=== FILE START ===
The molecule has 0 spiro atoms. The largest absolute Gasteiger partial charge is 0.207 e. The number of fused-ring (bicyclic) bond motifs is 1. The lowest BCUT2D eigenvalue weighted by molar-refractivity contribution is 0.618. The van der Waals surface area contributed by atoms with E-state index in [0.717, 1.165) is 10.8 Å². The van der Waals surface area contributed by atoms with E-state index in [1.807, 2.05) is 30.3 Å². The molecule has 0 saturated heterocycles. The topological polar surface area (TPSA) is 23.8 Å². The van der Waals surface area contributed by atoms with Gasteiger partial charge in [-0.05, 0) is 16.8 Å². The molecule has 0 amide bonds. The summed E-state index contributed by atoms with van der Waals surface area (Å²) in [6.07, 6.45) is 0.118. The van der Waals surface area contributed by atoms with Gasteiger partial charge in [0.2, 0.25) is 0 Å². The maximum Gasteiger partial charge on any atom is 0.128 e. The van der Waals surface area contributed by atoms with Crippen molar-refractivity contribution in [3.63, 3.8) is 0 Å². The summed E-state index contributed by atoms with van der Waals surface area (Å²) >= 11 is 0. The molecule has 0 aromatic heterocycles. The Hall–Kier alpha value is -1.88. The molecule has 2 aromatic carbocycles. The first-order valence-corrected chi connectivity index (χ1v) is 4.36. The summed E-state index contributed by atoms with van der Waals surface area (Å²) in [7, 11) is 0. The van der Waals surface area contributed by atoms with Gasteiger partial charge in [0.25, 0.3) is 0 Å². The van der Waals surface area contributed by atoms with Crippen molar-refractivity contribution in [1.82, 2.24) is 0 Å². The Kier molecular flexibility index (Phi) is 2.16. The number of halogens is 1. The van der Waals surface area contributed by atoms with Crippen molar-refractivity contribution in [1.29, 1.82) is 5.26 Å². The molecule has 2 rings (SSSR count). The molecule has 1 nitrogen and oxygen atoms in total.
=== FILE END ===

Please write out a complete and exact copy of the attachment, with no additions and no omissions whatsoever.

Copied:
The molecule has 0 spiro atoms. The largest absolute Gasteiger partial charge is 0.207 e. The number of fused-ring (bicyclic) bond motifs is 1. The lowest BCUT2D eigenvalue weighted by molar-refractivity contribution is 0.618. The van der Waals surface area contributed by atoms with E-state index in [0.717, 1.165) is 10.8 Å². The van der Waals surface area contributed by atoms with E-state index in [1.807, 2.05) is 30.3 Å². The molecule has 0 saturated heterocycles. The topological polar surface area (TPSA) is 23.8 Å². The van der Waals surface area contributed by atoms with Gasteiger partial charge in [-0.05, 0) is 16.8 Å². The molecule has 0 amide bonds. The summed E-state index contributed by atoms with van der Waals surface area (Å²) in [6.07, 6.45) is 0.118. The van der Waals surface area contributed by atoms with Gasteiger partial charge in [0.2, 0.25) is 0 Å². The maximum Gasteiger partial charge on any atom is 0.128 e. The van der Waals surface area contributed by atoms with Crippen molar-refractivity contribution in [3.63, 3.8) is 0 Å². The summed E-state index contributed by atoms with van der Waals surface area (Å²) >= 11 is 0. The molecule has 0 aromatic heterocycles. The Hall–Kier alpha value is -1.88. The molecule has 2 aromatic carbocycles. The first-order valence-corrected chi connectivity index (χ1v) is 4.36. The summed E-state index contributed by atoms with van der Waals surface area (Å²) in [7, 11) is 0. The van der Waals surface area contributed by atoms with Gasteiger partial charge in [0.25, 0.3) is 0 Å². The van der Waals surface area contributed by atoms with Crippen molar-refractivity contribution in [1.82, 2.24) is 0 Å². The Kier molecular flexibility index (Phi) is 2.16. The number of halogens is 1. The van der Waals surface area contributed by atoms with Crippen molar-refractivity contribution in [1.29, 1.82) is 5.26 Å². The molecule has 2 rings (SSSR count). The molecule has 1 nitrogen and oxygen atoms in total.